The Dimensions of Colour
- Colours in Space
- Dimensions of What?
- Brightness and Colourfulness
- Blackness and Brilliance
Basics of Light and Shade
Basics of Colour Vision
Additive Colour Mixing
Subtractive Colour Mixing
Colour Mixing in Paints
Lightness and Chroma
Brightness and Saturation
Principles of Colour
1.3 The Dimensions of Colour: Lightness
Figure 1.3.1. A. Sunlight Sweet, Coogee (1890) by Arthur Streeton. B, value/ lightness and C, hue and chroma information.
Lightness, value, greyscale value, and tone are all very closely related or identical in meaning. Value and greyscale value refer to the scale from black through various shades of grey to white, increasing in that order. Lightness as officially defined by the CIE it applies to light-transmitting as well as light-reflecting objects, though in Arend's (1993) "slightly simplified and clarified" definition as "apparent reflectance" it is confined to light-reflecting objects and is in this usage is an exact synonym of value. The word tone as used by painters refers (in one of its senses) to the same scale, but is sometimes deemed to increase from white to black.
Lightness: "brightness of an area judged relative to the brightness of a similarly illuminated area that appears to be white or highly transmitting" (CIE 2011, 17-680).
Lightness is how we perceive the physical property of diffuse luminous reflectance of an object, that is, it is our perception of its efficiency as a diffuse reflector of light. Of all of the wavelengths physically reflected by an object, lightness is influenced only by those wavelengths visible to the human visual system (that is, light), to the extent of their influence on that system, which is highest near the middle and lowest at the ends of the spectrum.
Lightness does not apply to an area perceived as a primary light source, because primary light sources have the potential to increase in brightness indefinitely, and so their colours typically are not judged in relation to an upper limit perceived as white. Primary light sources can thus be said to be brighter or dimmer, but not lighter or darker grey. However colours on luminous computer and TV screens are seen as having lightness if the screen is perceived, as it normally is, as a coloured object instead of as a primary light source. Here the finite range of brightnesses of the pixels at a given brightness setting of the display create a context within which llightness is perceived.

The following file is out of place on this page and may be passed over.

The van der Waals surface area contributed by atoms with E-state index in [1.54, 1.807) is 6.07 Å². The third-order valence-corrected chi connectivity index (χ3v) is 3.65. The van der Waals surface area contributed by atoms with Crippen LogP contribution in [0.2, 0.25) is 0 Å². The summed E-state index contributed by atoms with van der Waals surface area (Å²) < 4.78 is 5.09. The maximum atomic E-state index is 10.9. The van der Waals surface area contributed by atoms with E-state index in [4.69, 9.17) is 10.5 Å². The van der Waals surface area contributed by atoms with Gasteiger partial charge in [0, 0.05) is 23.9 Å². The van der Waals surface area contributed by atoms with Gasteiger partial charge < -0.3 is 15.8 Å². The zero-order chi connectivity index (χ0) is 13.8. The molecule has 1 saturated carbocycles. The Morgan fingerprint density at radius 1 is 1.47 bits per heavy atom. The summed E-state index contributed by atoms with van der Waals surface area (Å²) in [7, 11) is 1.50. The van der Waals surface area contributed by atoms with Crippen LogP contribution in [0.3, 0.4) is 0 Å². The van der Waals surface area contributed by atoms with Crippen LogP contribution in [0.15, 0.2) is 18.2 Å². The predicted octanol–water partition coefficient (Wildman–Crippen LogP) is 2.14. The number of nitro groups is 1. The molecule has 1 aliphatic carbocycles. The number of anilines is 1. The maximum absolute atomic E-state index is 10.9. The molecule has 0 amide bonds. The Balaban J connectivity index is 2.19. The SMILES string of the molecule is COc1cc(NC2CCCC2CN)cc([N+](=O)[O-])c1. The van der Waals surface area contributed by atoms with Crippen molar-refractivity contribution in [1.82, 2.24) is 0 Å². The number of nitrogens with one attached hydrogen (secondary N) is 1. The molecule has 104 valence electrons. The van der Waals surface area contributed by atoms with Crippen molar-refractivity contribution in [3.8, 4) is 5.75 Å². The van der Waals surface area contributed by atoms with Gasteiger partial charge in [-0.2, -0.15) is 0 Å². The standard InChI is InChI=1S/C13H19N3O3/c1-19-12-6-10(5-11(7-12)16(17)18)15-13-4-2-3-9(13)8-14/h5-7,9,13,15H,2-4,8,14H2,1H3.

Figure 1.3.2. Tonal sketches of two of Howard Pyle's illustrations from Andrew Loomis' Creative Illustration (1948).
In artworks and in perception of images in general, lightness is the pre-eminent attribute or dimension of colour. If the lightness information in an image is isolated from the chromatic information, remarkably large amounts of the legibility and compositional structure are preserved (Fig. 1.3.1). In traditional art and design education, lightness (as value or tone) is often treated separately from and earlier than chromatic colour as one of the fundamental elements of composition, alongside line, shape, mass, rhythm etc. Manipulating the lightness structure of a picture by "massing" values into a striking arrangement of shapes, and choosing the distribution of lightnesses through the scale to establish an expressively appropriate value "key", are well known traditional compositional strategies (Fig. 1.3.2).
Figure 1.3.3. Cleland's (1921) illustration of Munsell's conception of his system as a tree of colours.
In an early exposition of the Munsell system Cleland (1921) expressed the central importance of value with an image of a "Color Tree" (Fig. 1.3.3). For the painter, value is to colour as tree trunks are to trees.
Figure 1.3.4. CIE 1931 luminous efficiency function, showing the relative response of the human visual system to light at each wavelength of the spectrum. The luminance or visible energy of a light can be calculated by weighting its spectral power distribution with this function, or measured directly using a photometer equipped with a filter that transmits each wavelength in these proportions. Curve from http://www.cvrl.org/, which also illustrates various (subtle) refinements of the 1931 function that have been subsequently proposed.
Psychometric measures of lightnerss are based on the ratio of the luminance of an object to the luminance of a reference white under the same illumination, where luminance (Y) refers to visible energy of light, that is, light energy weighted according to the wavelength-by-wavelength response of the human visual system (Fig.1.3.4). This luminance ratio is known as the diffuse luminous relectance of the object and ranges from a few percent for glossy black oil paints to around 90% for titanium white oil paint and up to 99% for a matte magnesium oxide coating. Munsell value is calculated based on luminance relative a theoretical perfect white reflector, which is assigned a Munsell value of 10, while CIE lightness L* on the other hand is calculated based on luminance relative to an actual similarly illuminated standard white reflector, which is assigned a lightness of 100. Munsell value 10 consequently has a CIE lightness slightly greater than 100 (Fig. 1.3.5B).